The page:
‘Magic in the Moonlight:’ Another Dose of Woody Allen’s Ongoing Existential Crisis
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It’s likely that Woody Allen’s latest movie, “Magic in the Moonlight,” was lifted straight from Harry Houdini’s book “A Magician Among the Spirits.”
Back in the Roaring Twenties, séances and swindling mediums were rampant, and their debunking, by legendary magician Harry Houdini, was an event of interest.
Exposing spiritualist speciousness provides a convenient platform for writer-director Woody Allen to trot out his standard list of favorite things.
That list includes existential musings, witty-twitty gossip, name-dropping of literary and philosophical giants, men dating much younger women, and the prescribing of reading lists (of literary and philosophical giants) by those men for purposes of educating those much younger women.
All this, of course, is accompanied by Allen’s other all-time favorite thing: 1920s jazz, with bass, banjo, and clarinet chugging and tootling in the background.
“Magic” may check off all the classic Allen ingredients, but it appears to suffer from a case of “I don’t feel like writing a second draft.” Or Woody resting on the Allen laurels. Or old age. Or all of the above. It’s a lightweight offering.
The film’s magical settings are old-money estates in France’s Provence and Côte d’Azur. Gatsby-esque wealth, sprawling flower gardens, pools, high-waisted men’s swim trunks (with metal buckle), flapper headbands, and so on.
Colin Firth plays Houdini, er, Stanley, a magician who moonlights as a debunker of mystics. And here we have, all of a sudden, divined the mystery of the movie’s title.
Moonlighting in debunker mode, Stanley digs for information about a comely young American medium named Sophie (Emma Stone) like a fox attempting to burgle a henhouse.
Stanley’s very annoying. Not since Henry Higgins enjoyed picking on lowly Eliza Doolittle, has there been such a misanthropic, supercilious, chauvinistic British blowhard. To use one of the more excellent British-isms, Stanley’s a miserable git.
Stanley initially pegs Sophie as a faker with a managing stage mother (Marcia Gay Harden), but little by little, her forays into and reportage of the spirit world add up to too much evidence for him to refute.
Stanley has no choice but to admit that the truth on display is astounding and amazing. But in the end, he says he doesn’t believe in these things.
One last drop of Sophie’s spiritual proof in Stanley’s reservoir of disbelief bursts his heavily fortified atheist dam, and all his pent-up yearning to believe explodes in newfound ecstasy and desire to stop and smell the roses.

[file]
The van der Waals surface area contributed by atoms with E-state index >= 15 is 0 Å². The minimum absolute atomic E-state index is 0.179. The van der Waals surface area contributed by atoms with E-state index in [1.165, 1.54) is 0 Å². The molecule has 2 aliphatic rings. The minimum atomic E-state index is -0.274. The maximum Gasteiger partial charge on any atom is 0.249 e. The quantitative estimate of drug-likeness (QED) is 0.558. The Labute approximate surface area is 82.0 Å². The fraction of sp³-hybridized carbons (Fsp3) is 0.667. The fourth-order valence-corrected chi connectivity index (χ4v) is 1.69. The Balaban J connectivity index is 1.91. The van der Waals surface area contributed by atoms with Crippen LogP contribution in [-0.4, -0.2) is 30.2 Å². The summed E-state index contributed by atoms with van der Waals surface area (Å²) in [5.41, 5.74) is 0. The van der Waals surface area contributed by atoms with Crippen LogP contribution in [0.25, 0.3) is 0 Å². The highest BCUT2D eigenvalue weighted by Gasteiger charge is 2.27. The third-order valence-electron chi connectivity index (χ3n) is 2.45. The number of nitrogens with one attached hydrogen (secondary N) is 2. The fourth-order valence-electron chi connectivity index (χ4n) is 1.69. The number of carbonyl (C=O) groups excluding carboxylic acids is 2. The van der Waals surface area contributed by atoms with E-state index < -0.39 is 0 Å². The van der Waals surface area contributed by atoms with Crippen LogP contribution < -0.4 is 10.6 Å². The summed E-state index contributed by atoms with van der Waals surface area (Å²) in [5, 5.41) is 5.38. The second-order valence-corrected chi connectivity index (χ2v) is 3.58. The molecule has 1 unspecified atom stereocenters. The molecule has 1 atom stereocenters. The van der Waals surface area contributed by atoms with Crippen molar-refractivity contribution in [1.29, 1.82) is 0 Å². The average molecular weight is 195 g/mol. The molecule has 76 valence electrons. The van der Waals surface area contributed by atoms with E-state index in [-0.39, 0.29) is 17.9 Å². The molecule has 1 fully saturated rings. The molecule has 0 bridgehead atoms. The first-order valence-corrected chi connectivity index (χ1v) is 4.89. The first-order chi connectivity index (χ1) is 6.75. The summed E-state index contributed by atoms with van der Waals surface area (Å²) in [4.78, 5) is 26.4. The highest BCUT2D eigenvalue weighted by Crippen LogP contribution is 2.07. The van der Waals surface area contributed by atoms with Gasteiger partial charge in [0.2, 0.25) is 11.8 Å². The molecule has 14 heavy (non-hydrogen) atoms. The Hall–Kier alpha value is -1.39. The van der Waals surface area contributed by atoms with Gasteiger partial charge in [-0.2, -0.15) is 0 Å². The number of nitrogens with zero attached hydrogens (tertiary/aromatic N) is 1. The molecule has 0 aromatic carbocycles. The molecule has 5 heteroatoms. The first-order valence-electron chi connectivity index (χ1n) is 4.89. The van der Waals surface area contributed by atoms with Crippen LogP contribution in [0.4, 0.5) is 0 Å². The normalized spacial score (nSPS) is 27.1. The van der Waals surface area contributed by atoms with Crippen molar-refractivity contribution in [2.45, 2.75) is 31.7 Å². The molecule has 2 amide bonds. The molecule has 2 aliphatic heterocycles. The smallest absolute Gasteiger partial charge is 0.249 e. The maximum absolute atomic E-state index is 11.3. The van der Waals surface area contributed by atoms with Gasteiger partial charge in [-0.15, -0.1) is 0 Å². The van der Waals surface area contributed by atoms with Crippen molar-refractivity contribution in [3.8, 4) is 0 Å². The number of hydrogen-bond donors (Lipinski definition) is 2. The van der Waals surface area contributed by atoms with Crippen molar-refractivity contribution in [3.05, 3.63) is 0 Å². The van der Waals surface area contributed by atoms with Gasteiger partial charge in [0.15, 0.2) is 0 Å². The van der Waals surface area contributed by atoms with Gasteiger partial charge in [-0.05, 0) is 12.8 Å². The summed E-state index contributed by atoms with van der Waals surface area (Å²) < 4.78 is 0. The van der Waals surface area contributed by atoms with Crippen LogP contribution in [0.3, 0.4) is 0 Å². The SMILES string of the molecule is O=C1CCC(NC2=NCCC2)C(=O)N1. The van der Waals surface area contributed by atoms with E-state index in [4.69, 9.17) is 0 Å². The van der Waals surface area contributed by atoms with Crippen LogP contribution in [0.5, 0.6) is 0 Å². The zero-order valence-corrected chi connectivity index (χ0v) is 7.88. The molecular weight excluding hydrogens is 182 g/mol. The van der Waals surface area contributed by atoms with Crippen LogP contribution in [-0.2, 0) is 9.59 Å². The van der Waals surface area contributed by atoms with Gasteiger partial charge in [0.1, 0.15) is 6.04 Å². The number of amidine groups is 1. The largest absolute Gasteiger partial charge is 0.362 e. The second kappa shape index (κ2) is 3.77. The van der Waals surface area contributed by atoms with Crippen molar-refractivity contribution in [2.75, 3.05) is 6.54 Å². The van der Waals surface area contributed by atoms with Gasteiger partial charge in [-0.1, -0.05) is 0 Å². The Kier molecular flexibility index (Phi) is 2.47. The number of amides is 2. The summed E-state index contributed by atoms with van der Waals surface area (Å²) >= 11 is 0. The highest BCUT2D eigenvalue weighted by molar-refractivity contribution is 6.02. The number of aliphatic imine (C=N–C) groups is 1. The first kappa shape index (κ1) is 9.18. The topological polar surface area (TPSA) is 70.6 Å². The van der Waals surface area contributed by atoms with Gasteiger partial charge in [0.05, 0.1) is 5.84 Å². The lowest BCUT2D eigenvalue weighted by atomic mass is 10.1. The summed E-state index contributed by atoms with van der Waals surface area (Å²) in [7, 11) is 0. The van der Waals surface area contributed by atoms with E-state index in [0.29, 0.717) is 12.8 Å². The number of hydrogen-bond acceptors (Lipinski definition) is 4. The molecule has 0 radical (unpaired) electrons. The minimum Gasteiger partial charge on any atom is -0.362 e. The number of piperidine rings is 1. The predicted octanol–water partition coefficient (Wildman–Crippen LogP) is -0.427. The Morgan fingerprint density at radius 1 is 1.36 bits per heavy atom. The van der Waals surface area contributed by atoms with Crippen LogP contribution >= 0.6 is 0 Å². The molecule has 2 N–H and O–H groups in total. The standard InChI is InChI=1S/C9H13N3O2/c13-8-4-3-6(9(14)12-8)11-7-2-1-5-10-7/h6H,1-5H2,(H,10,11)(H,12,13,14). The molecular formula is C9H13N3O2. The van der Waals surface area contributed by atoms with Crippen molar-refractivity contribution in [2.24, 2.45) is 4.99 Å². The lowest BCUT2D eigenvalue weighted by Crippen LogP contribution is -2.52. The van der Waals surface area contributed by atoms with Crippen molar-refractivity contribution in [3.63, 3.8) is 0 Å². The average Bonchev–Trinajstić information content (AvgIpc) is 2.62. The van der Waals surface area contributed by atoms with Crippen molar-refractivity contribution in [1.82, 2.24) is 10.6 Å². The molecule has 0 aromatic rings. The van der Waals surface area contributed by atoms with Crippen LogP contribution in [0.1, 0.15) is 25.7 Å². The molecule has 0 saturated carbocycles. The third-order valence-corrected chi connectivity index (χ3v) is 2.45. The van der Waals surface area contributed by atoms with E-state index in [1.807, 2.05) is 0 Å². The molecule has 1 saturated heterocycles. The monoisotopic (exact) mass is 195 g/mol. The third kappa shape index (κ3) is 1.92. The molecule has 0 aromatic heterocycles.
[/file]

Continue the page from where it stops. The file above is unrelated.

Woody’s Nihilistic Notions
Stanley may be a Harry Houdini stand-in, but he’s primarily a Woody Allen stand-in; Allen having been down this road before, looking for answers, daring someone to refute his notions that there’s no life after death, no creator, and no grand scheme.
He does cede that Stanley is a happier man when he finally finds faith, but still manages to suggest that Stanley’s now simply deluded.
Allen’s ingrained belief that deluded happiness or existential misery buffered by distraction are the only two choices in life—is just sad. It might also be the wellspring of all those “Where-there’s-smoke-there’s-fire” recent personal allegations.
Anyway, as soon as the director’s favorite philosophical piece has been addressed, with much citing of Hobbes and Nietzsche, we get into his second (but no less favorite) preoccupation: the inexplicable nuttiness of romance and lurve. Yes, “lurve.” Hint: “Annie Hall.”
Who will win Sophie’s lurve? A gangly, poodle-haired scion (Hamish Linklater) whose high-society mom hires Sophie to conjure up her dead husband is ga-ga for Sophie. He serenades her, ad nauseam, with a ukulele, promising yachts and jewels. But Sophie’s gotten under Stanley’s skin too. Stanley can’t sleep.
“Magic” is yawn-inducing up until the moment Emma Stone steps on-screen. Her charisma is palpable. She’s clearly got an immensely rich inner life to be able to fill every second and hold attention as effortlessly as she does, regardless of the lazy script.
Part of the problem is that Stanley is so bloody beastly to Sophie and so ridiculously full of himself. Granted, given the fewer choices open to women in the ’20s, the outcome might be realistic, but Stone so clearly embodies a modern woman’s freedom and sense of self-worth, that it’s ultimately not possible to believe that Sophie can suffer Stanley’s insufferable ego.
All the individual performances, while quite good, don’t really add up to an exciting whole. However, Ms. Stone is eminently watchable. When considering writing a second draft, Woody Allen conceivably yawned, scratched his head, and thought, “Nah. Just cast Emma Stone. No matter what, she’ll make it interesting.” He was not wrong.
‘Magic in the Moonlight’
Director: Woody Allen
Starring: Emma Stone, Colin Firth, Antonia Clarke, Simon McBurney, Hamish Linklater
Running time: 1 hour, 37 minutes
Release date: July 25
3 stars out of 5